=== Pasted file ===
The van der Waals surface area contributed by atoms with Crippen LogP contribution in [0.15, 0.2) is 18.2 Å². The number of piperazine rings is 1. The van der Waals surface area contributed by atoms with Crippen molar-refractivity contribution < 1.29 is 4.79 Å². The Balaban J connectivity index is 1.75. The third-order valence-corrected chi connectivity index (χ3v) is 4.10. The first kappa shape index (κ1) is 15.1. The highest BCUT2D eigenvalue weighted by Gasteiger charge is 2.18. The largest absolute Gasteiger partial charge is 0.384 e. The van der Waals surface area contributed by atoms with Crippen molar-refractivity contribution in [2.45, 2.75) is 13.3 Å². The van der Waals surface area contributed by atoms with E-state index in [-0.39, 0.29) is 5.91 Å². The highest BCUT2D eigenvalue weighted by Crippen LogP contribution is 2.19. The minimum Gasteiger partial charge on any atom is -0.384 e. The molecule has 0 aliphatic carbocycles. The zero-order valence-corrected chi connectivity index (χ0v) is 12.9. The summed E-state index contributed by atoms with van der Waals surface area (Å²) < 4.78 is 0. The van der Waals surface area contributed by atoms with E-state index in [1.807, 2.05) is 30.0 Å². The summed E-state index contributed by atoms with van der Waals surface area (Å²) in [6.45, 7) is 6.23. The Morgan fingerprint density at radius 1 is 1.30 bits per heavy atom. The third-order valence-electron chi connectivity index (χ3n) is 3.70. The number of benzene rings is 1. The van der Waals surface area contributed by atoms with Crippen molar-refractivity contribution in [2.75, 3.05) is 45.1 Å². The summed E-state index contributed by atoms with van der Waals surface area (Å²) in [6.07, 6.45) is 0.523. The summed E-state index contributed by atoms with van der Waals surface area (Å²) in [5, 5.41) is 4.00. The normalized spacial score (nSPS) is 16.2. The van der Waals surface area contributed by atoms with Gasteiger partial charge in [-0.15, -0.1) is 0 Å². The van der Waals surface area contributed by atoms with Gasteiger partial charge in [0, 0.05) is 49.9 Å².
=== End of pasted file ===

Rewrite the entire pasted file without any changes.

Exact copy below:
The van der Waals surface area contributed by atoms with Crippen LogP contribution in [0.15, 0.2) is 18.2 Å². The number of piperazine rings is 1. The van der Waals surface area contributed by atoms with Crippen molar-refractivity contribution < 1.29 is 4.79 Å². The Balaban J connectivity index is 1.75. The third-order valence-corrected chi connectivity index (χ3v) is 4.10. The first kappa shape index (κ1) is 15.1. The highest BCUT2D eigenvalue weighted by Gasteiger charge is 2.18. The largest absolute Gasteiger partial charge is 0.384 e. The van der Waals surface area contributed by atoms with Crippen molar-refractivity contribution in [2.45, 2.75) is 13.3 Å². The van der Waals surface area contributed by atoms with E-state index in [-0.39, 0.29) is 5.91 Å². The highest BCUT2D eigenvalue weighted by Crippen LogP contribution is 2.19. The minimum Gasteiger partial charge on any atom is -0.384 e. The molecule has 0 aliphatic carbocycles. The zero-order valence-corrected chi connectivity index (χ0v) is 12.9. The summed E-state index contributed by atoms with van der Waals surface area (Å²) < 4.78 is 0. The van der Waals surface area contributed by atoms with E-state index in [1.807, 2.05) is 30.0 Å². The summed E-state index contributed by atoms with van der Waals surface area (Å²) in [6.45, 7) is 6.23. The Morgan fingerprint density at radius 1 is 1.30 bits per heavy atom. The third-order valence-electron chi connectivity index (χ3n) is 3.70. The number of benzene rings is 1. The van der Waals surface area contributed by atoms with Crippen molar-refractivity contribution in [2.75, 3.05) is 45.1 Å². The summed E-state index contributed by atoms with van der Waals surface area (Å²) in [6.07, 6.45) is 0.523. The summed E-state index contributed by atoms with van der Waals surface area (Å²) in [5, 5.41) is 4.00. The normalized spacial score (nSPS) is 16.2. The van der Waals surface area contributed by atoms with Gasteiger partial charge in [-0.15, -0.1) is 0 Å². The van der Waals surface area contributed by atoms with Gasteiger partial charge in [0, 0.05) is 49.9 Å².